If you're going to explore a cash-out refinancing, do it only if all of the following are true:

  • Your savings make the refinancing worthwhile, even if it wouldn't give you the chance to repay other debt
  • Your savings are "real," due to a lower interest rate or a shorter loan term, and not due solely to tax factors, since tax laws may change
  • You're sure that you can afford the new monthly mortgage payment
  • You trust yourself (and your spouse) not to run up the repaid debt again

Even if the rate on a new mortgage would be only slightly lower that what you've got now, refinancing is a good idea if your savings will outweigh the costs of refinancing during the time you own the home. If you're unsure how much longer you might live in a particular locale, use recouping your refinancing costs in five years or less as a good rule of thumb.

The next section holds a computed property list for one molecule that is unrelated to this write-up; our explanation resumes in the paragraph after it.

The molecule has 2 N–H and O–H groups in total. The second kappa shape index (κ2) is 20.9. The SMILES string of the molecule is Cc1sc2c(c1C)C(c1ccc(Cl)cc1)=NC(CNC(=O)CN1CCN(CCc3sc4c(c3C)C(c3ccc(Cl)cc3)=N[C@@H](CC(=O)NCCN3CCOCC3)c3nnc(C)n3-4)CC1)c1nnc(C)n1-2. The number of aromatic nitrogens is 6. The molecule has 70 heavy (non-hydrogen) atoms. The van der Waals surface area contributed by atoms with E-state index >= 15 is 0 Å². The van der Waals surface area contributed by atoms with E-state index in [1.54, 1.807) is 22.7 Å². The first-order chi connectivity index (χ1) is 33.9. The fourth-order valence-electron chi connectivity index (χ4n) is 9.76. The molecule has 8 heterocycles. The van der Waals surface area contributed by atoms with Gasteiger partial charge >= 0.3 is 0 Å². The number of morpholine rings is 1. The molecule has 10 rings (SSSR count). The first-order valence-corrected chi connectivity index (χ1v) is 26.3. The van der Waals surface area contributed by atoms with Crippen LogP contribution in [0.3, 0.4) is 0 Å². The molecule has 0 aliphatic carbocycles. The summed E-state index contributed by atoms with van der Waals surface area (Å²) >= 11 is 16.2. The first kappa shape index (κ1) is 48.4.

Home loan - mortgage refinancing : A wise action?

When your home-loan has reach around 5 to 10 years, you might be thinking to re-finance your home mortgage to get the extra money for let say, home renovation, or other property investment, or home decoration, mutual trust or even play with stock market. Another benefit is that If you obtain a lower interest rate on your new loan than you had on your old one, you'll be saving money.